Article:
But what sorts of rules are needed to help combat money laundering that don’t already exist on the federal level? Barry Silbert of SecondMarket and Jeremy Liew of Lightspeed Venture Partners |||The participants offered few specifics. Bitcoin investors expressed hope that any new regulations will be written broadly enough that they don’t halt innovation or drive the industry abroad. "Regulators are going to have to come up with a way to treat Bitcoin that is balanced and thoughtful," said Barry Silbert, "but also recognize that this is a global phenomenon."

"Bitcoin challenges the duopolistic incumbents," said Tyler Winklevoss, "and I think that's very healthy and I think that's very American and it's what we should all be striving for."

About 3 minutes.

Written and produced by Jim Epstein and narrated by Naomi Brockwell.

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  • Fist of Etiquette||

    BAN IT.

  • Free Society||

    for the children

  • kris713||

    what Patrick said I'm shocked that a mom able to get paid $5552 in four weeks on the internet. did you read this site link ..,.,..,.,.,., jobs80
    (Go to site and open "Home" for details)

  • StAcacius||

    Leave it to New York for a quote like "it's not if we should regulate it, but how."

  • ||

    Human sacrifice, dogs and cats living together, people exchanging money without the government wetting its beak, mass hysteria!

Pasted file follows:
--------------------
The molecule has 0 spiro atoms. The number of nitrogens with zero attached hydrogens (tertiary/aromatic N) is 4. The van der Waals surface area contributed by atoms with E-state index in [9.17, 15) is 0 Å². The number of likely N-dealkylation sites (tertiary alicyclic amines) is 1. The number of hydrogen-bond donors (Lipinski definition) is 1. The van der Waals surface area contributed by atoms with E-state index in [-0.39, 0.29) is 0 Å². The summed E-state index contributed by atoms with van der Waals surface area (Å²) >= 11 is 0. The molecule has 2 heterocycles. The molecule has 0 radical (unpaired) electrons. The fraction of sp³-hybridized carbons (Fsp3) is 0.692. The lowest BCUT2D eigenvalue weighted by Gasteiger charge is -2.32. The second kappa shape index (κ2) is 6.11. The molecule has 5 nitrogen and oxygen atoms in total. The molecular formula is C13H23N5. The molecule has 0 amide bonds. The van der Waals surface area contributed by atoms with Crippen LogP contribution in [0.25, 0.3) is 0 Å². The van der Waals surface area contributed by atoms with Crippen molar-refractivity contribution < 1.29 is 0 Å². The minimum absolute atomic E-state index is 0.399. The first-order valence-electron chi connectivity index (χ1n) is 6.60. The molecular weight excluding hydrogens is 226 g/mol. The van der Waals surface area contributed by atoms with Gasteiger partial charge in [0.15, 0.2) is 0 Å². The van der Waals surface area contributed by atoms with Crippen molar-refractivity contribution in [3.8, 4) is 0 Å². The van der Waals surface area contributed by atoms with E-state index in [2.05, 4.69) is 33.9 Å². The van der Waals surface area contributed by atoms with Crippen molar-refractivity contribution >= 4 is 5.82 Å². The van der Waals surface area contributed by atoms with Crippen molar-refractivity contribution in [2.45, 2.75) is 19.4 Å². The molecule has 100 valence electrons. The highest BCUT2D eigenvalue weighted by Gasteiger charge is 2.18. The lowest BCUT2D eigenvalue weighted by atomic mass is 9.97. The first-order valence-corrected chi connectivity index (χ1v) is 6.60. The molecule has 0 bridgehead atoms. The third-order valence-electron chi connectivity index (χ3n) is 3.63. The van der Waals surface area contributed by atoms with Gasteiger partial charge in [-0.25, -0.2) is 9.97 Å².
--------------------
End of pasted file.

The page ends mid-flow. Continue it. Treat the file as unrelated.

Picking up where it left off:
• Smilin' Joe Fission||

  • space junk||

    +1 here too.

  • ||

    I will never understand so many people's fear of the unknown and uncontrolled. I just thank my lucky stars I'm not one of those scum.

  • Fist of Etiquette||

    You fear every odd number Star Trek film. You don't understand and therefore fear The Dark Knight and Marvel's The Avengers. You can't control Michael Bay. Fear is all you know.

  • ||

    It's true! Pearl Harbor had Kate Beckinsale in it, yet I hated it! I need to understand how that is, yet I can't!

    Since it's physically impossible for me to hate Kate Beckinsale, I don't understand what happened. And so, I fear it. Thanks for helping me understand how retarded I am, FoE. You have a real gift. For retardation.

  • Fist of Etiquette||

    That was Kate Beckinsale? Damn, it's been so long I guess I forgot that. Truly its release date is a day which will live in infamy.

  • ||

    Look, say what you want about Michael Bay--I certainly do--but he has impeccable taste in women. It's what makes hatewatching his movies possible.

  • ||

    Sometimes I wonder if it's really fear of the unknown or fear of losing their jobs.

  • ||

    It's fear of losing their power that gets their panties bunched.

  • Unable2Reason||

    If glass were technologically unable to be made clear, only tinted, they would require us to put a one million candle-power arc-light in our vehicles so they could see inside. If guns inherently fired silently they would make us put noise makers on them so they could keep track of how and when we were using them.

    Absolutely, it is about control.

  • Killaz||

    That would be the 'untenable' part the bureaucrat quoted above mentioned. A world where the pie is no longer cut between the regulators and the favored syndicates, but where everyone gets a slice is not something his class is willing to risk.

  • Hugh Akston||

    Regulations are the mark of an advanced civilization. They make things streamlined and predictable, and are designed to make sure everyone follows the same rules, whatever they happen to be today. It's like everyone in America sharing a single neck.